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    1. I'm surprised I didn't get struck down for my heathen ways! xxx

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  12. I'll go on record as being one that loves the building. There's something so space-age about it, looking like a capsule that's just splashed down in the ocean (of concrete). The altar and artwork are great examples of the era. Both your outfits look right in line with the vibe of the place.

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    1. Hooray! Me, too. Much as I love ancient architecture, the Metropolitan Cathedral really is a thing of beauty. Those clean, sharp lines of the exterior are just fabulous. xxx

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  13. I loved the church! I always think ugly and beautiful are subjective. I think things are beautiful, even if different. I love different. Makes life exciting. Exciting makes me happy.

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    1. You're right. For something to get such a strong reaction then I think the architect achieved what he intended. I loved it. xxx

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  14. not a fan of modern buildings, but I do love the stained glass. And the crypt.

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    1. As modern buildings go it's a good one! xxx

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  15. It is beautiful inside. I was lucky enough to have a friend who gave me a guided tour.

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    1. It really is. How lovely to get a tour, I'd love to have one next time. xxx

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  16. What a turbulant history the cathedral's had in its relatively short life! Although obviously I can understand the wigwam reference, I quite like the building and it is especially magnificent inside. The stained glass dome is stunning and that concrete panel is fabulous too. And how wonderful to be able to trade inside Lutyens Crypt! xxx

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    1. I really liked it! I hoped my photos would do The Metropolitan Cathedral justice. It's definitely worth a visit if you ever get to Liverpool. I think that concrete panel is St George - I didn't notice the dragon until I uploaded my photos to the PC this morning! xxx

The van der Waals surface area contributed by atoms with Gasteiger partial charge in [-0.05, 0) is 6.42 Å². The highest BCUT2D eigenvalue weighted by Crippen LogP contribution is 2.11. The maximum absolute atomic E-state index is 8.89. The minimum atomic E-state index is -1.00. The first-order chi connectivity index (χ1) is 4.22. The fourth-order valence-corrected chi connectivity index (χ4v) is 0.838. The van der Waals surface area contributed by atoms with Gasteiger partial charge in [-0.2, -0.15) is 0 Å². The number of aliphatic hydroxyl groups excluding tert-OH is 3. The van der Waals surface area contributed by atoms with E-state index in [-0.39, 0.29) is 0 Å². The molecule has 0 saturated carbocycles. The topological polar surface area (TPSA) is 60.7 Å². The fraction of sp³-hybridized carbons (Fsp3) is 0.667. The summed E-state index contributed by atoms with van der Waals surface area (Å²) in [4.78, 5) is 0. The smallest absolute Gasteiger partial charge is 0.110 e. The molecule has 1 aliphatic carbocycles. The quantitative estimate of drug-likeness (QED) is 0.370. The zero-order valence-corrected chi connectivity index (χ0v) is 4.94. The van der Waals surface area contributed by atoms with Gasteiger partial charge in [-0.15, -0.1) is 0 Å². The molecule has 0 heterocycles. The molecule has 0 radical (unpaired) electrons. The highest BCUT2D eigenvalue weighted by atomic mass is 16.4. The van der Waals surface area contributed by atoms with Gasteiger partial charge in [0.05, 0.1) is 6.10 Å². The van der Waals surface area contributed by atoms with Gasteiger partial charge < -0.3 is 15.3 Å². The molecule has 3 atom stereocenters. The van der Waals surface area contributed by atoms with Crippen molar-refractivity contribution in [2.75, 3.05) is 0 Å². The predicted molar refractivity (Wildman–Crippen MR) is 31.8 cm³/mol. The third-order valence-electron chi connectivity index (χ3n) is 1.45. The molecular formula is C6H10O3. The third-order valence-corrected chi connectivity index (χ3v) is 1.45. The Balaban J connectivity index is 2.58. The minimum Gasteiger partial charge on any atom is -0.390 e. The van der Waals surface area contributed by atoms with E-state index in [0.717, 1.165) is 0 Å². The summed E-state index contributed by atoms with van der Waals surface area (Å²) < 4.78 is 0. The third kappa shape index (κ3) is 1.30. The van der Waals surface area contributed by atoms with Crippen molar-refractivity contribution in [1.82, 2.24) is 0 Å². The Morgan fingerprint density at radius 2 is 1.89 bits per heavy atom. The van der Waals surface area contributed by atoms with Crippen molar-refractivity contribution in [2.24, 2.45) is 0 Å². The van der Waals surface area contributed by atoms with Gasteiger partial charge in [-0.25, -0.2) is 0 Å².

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  17. Definitely mid-century modernist, reminds me of modernist jewellery. What an odd place to have a vintage fair but very interesting!

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    1. I've seen a modernist tiara just like the metal structure above the altar.
      Isn't it a great place to hold a fair? They do gin festivals and concerts there as well. xxx

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  18. An interesting tour of a place I had not heard of. Certainly an unusual venue for a fair.All those sacks of clothes.that is really hard work. Love your blogs. Never can guess what you will show us next. Was Jon wearing black watch tartan?looks like the kilts that was our school uniform in Dunedin New Zealand 60 years ago. Dunedin is named as Edinburgh of th South.

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    1. Thank, Sally! It really is an incredible building. Everyone always associates Liverpool with The Beatles but there's so much more.
      I never know what I'm going to blog about either. I took these photos just for me but was quite pleased with how they turned out and thought I'd share them! xxx

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    2. PS My brother travelled to NZ a few years ago, he loved Dunedin!

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  19. How fascinating, I love the way you bring your photos alive in your posts by giving them a background history and this one was no exception.
    You both looked great and I love the dress you're wearing, it's absolutely beautiful. xxx

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    1. Thanks, Sally! I do like doing my homework after I've been somewhere new.
      I even googled the label on my dress after I'd bought it and ended up falling in love with every design they'd ever created! xxx

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  20. As venues go this was a good 'un. How fab to be trading from a crypt. I'm not a fan of the cathedral externally, but from what we've seen inside it, it appears striking. Interesting to learn the history behind it. Love your frock! X

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    1. The first time we traded in the crypt I thought it was going to be icy cold and damp and nearly melted away wearing a marabou feather trimmed velvet dress and full-on thermals!
      The more I look at the third-from-the-bottom photo the more I love the exterior of the cathedral, it definitely makes a statement. xxx